Complications of chronic pancreatitis

The complications of chronic pancreatitis can develop over many years and most people will develop them eventually. You’ll need long-term treatment and care from a team of health professionals to prevent complications from developing wherever possible.

Complications of chronic pancreatitis can include:

  • fluid-filled cysts in your pancreas, which can be painful and can sometimes get infected
  • your pancreas stops making important enzymes that help to digest the food you eat– if this happens, you’ll need to take supplements
  • diabetes – this can develop because your pancreas can’t make the hormone insulin.

There is also a small chance of developing cancer of the pancreas if you have chronic pancreatitis. You can find out more about this in our FAQ: Does chronic pancreatitis lead to pancreatic cancer?

Living with pancreatitis

Chronic pancreatitis can be a difficult condition to live with and it can have a big impact on your day-to-day life, particularly if your symptoms are severe. So, it’s important to get help and support for you and your family.

Many people with the condition have pain all the time, and periods of time when that pain is severe. Constant pain can affect your mood as well as how you feel physically. Some people with chronic pancreatitis also have other long-term conditions such as diabetes to manage.

Because of the effects on your physical and mental health, you may need to take time off work. Or, you might have to stop work completely. Chronic pancreatitis can affect your social and family life. There are organisations that can offer you further support and information about living day to day with pancreatitis. For more on this, see our section: Other helpful websites.

Frequently asked questions

  • The chances of developing cancer of the pancreas are small, especially if you’re under 45. But the longer you’ve had chronic pancreatitis, the more likely you are to develop cancer of the pancreas.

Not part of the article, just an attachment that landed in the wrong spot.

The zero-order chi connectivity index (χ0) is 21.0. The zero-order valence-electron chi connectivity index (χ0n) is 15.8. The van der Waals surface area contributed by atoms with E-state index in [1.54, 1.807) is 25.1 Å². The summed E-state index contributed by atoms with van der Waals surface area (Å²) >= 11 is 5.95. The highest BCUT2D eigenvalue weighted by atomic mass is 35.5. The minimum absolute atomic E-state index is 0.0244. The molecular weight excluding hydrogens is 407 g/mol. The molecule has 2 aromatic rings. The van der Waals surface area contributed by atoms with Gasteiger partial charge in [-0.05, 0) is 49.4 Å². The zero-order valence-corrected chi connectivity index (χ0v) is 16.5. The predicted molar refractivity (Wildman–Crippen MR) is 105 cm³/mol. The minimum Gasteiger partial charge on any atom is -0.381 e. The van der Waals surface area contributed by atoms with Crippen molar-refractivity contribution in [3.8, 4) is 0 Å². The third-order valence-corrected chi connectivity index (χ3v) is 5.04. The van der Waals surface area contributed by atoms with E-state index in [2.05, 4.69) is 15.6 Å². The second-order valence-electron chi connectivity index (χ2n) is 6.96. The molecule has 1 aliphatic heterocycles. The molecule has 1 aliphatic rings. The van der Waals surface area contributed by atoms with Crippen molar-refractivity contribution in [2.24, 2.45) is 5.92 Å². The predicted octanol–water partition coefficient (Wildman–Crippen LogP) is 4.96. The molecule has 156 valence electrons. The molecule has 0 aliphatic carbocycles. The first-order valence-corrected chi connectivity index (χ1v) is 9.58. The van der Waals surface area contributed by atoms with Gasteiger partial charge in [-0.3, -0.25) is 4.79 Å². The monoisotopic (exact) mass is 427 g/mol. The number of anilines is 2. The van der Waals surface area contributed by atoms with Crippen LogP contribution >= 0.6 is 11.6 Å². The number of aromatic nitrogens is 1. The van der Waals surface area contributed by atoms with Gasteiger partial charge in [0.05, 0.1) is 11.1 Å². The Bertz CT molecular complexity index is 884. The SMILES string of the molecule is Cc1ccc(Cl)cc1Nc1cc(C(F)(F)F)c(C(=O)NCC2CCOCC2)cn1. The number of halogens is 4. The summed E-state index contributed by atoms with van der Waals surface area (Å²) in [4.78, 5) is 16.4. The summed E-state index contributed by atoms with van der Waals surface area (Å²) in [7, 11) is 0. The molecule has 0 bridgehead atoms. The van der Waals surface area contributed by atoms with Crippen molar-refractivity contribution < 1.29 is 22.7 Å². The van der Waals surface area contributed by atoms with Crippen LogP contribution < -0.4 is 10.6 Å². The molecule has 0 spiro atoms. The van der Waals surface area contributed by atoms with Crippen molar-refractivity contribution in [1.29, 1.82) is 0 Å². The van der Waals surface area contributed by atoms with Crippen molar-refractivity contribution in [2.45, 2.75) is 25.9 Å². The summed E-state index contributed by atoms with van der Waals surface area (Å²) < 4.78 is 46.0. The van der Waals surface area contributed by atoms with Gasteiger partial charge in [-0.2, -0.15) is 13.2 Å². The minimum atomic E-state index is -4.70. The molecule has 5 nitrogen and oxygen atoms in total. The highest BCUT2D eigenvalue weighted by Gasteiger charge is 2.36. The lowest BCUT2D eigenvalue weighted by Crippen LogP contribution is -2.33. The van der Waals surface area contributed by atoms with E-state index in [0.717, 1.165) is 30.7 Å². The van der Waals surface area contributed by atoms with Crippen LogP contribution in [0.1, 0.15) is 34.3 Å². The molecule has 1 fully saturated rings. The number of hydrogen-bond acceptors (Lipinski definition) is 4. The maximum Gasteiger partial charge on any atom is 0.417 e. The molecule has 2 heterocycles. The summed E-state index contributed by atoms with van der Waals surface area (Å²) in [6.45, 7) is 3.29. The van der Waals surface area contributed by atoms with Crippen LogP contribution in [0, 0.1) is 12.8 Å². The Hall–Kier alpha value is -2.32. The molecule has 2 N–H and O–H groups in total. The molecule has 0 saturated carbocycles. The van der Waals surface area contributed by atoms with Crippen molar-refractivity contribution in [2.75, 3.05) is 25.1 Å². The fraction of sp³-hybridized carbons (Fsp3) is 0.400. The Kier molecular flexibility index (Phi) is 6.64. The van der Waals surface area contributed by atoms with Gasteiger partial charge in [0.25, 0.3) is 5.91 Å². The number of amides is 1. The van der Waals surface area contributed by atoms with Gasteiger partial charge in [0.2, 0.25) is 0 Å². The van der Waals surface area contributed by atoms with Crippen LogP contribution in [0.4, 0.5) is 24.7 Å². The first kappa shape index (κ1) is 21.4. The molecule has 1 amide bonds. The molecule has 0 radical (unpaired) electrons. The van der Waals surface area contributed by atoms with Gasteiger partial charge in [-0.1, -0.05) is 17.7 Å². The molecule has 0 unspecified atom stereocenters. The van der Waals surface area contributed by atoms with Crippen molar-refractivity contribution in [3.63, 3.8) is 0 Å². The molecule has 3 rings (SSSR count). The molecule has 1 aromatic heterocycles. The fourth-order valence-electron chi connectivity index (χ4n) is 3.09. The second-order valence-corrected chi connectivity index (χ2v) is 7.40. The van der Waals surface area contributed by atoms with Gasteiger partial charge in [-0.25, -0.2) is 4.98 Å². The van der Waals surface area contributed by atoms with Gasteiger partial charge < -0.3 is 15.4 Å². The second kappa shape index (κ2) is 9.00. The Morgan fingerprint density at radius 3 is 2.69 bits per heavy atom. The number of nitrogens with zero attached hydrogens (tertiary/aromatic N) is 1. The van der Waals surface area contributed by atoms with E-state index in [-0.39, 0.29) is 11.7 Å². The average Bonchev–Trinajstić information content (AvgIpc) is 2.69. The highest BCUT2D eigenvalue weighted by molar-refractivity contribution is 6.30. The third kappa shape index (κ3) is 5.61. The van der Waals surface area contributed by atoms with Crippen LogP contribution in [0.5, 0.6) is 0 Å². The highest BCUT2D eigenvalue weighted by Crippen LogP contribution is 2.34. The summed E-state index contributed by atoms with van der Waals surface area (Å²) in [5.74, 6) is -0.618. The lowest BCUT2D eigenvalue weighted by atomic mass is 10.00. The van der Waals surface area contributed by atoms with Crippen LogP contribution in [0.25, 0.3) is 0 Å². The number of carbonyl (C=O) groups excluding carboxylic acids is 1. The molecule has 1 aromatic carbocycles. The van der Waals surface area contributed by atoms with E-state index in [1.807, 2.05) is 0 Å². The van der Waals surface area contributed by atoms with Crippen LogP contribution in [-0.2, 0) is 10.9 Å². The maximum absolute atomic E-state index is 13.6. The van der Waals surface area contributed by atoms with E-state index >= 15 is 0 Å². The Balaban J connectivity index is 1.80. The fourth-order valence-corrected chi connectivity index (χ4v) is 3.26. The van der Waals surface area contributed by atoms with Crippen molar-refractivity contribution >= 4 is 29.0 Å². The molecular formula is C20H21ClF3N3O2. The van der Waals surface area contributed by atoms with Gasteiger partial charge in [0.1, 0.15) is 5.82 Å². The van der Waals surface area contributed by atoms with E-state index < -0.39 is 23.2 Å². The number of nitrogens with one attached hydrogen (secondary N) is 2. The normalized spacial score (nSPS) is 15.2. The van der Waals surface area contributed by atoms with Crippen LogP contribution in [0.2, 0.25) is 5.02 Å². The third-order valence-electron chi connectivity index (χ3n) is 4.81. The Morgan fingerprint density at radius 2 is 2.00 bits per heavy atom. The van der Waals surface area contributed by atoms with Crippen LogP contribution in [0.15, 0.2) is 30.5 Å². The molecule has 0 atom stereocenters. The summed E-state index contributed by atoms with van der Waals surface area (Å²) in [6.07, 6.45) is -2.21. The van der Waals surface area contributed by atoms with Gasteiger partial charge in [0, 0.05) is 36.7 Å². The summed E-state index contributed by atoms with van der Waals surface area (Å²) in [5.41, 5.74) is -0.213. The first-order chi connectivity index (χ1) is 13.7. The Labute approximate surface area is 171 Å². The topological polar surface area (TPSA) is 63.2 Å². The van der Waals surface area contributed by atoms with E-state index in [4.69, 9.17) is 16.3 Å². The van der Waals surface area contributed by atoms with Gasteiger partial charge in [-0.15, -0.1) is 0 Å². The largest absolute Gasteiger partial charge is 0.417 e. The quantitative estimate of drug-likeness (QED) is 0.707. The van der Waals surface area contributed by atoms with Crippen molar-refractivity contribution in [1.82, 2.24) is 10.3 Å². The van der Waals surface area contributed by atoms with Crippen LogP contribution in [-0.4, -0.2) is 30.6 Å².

You’re also more at risk of developing pancreatic cancer if:

    • a close family member has had chronic pancreatitis
    • your chronic pancreatitis was caused by heavy drinking
    • you smoke

    If you’re worried or would like more information about the risks of cancer, speak to your specialist or your GP.

  • If you develop chronic pancreatitis it won’t go away – it can be treated but it can’t be cured. Some people find their pain reduces over time, while others have periods where their pain gets worse. Once your pancreas is damaged, that damage can’t be reversed and your pancreas won’t work properly again. The inflammation that develops gradually damages your pancreas and causes scar tissue to build up. This affects how well your pancreas works and over time it gradually stops making digestive enzymes and insulin. This is why it's important to get the right treatment as quickly as possible to prevent complications.

  • This will depend on how severe your pancreatitis is and whether it’s acute or chronic. Most people with acute pancreatitis are treated in hospital, rather than by their GP. If you have chronic pancreatitis, you’re also likely to have your care at a hospital, but your GP may share some of this care. You may be treated by a specialist team of health professionals or referred to a specialist centre.

    Specialist health professionals you may see include:

    • gastroenterologist – doctors who specialise in treating conditions that affect the stomach and bowels
    • a pancreatic specialist doctor
    • pain specialists who can help you to control pain in the long term
    • addiction services to give you support if your pancreatitis is caused by drinking too much alcohol
    • a dietitian to help you eat well and choose the right foods

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    • Personal communication, Dr Yiannis Kallis, Consultant Hepatologist and Gastroenterologist, 23 July 2018
  • Reviewed by Michelle Harrison, Specialist Health Editor, Bupa Health Content Team, August 2018
    Expert reviewer, Dr Yiannis Kallis, Consultant Hepatologist and Gastroenterologist
    Next review due August 2021